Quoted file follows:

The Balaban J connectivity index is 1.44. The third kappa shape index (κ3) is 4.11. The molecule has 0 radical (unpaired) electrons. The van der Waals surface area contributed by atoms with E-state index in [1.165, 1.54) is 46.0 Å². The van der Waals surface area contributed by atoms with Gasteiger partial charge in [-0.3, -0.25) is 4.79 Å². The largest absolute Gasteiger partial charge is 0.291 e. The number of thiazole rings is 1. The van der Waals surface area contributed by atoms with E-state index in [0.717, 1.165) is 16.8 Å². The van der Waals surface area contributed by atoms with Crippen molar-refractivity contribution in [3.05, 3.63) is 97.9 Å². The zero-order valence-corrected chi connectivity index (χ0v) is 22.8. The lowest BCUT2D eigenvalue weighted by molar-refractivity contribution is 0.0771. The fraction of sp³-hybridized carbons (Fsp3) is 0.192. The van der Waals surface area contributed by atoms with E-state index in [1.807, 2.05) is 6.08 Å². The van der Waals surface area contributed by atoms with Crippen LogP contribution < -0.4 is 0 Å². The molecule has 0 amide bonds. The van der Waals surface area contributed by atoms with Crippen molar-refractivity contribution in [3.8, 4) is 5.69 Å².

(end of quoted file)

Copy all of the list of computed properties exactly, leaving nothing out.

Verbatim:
The Balaban J connectivity index is 1.44. The third kappa shape index (κ3) is 4.11. The molecule has 0 radical (unpaired) electrons. The van der Waals surface area contributed by atoms with E-state index in [1.165, 1.54) is 46.0 Å². The van der Waals surface area contributed by atoms with Gasteiger partial charge in [-0.3, -0.25) is 4.79 Å². The largest absolute Gasteiger partial charge is 0.291 e. The number of thiazole rings is 1. The van der Waals surface area contributed by atoms with E-state index in [0.717, 1.165) is 16.8 Å². The van der Waals surface area contributed by atoms with Crippen molar-refractivity contribution in [3.05, 3.63) is 97.9 Å². The zero-order valence-corrected chi connectivity index (χ0v) is 22.8. The lowest BCUT2D eigenvalue weighted by molar-refractivity contribution is 0.0771. The fraction of sp³-hybridized carbons (Fsp3) is 0.192. The van der Waals surface area contributed by atoms with E-state index in [1.807, 2.05) is 6.08 Å². The van der Waals surface area contributed by atoms with Crippen LogP contribution < -0.4 is 0 Å². The molecule has 0 amide bonds. The van der Waals surface area contributed by atoms with Crippen molar-refractivity contribution in [3.8, 4) is 5.69 Å².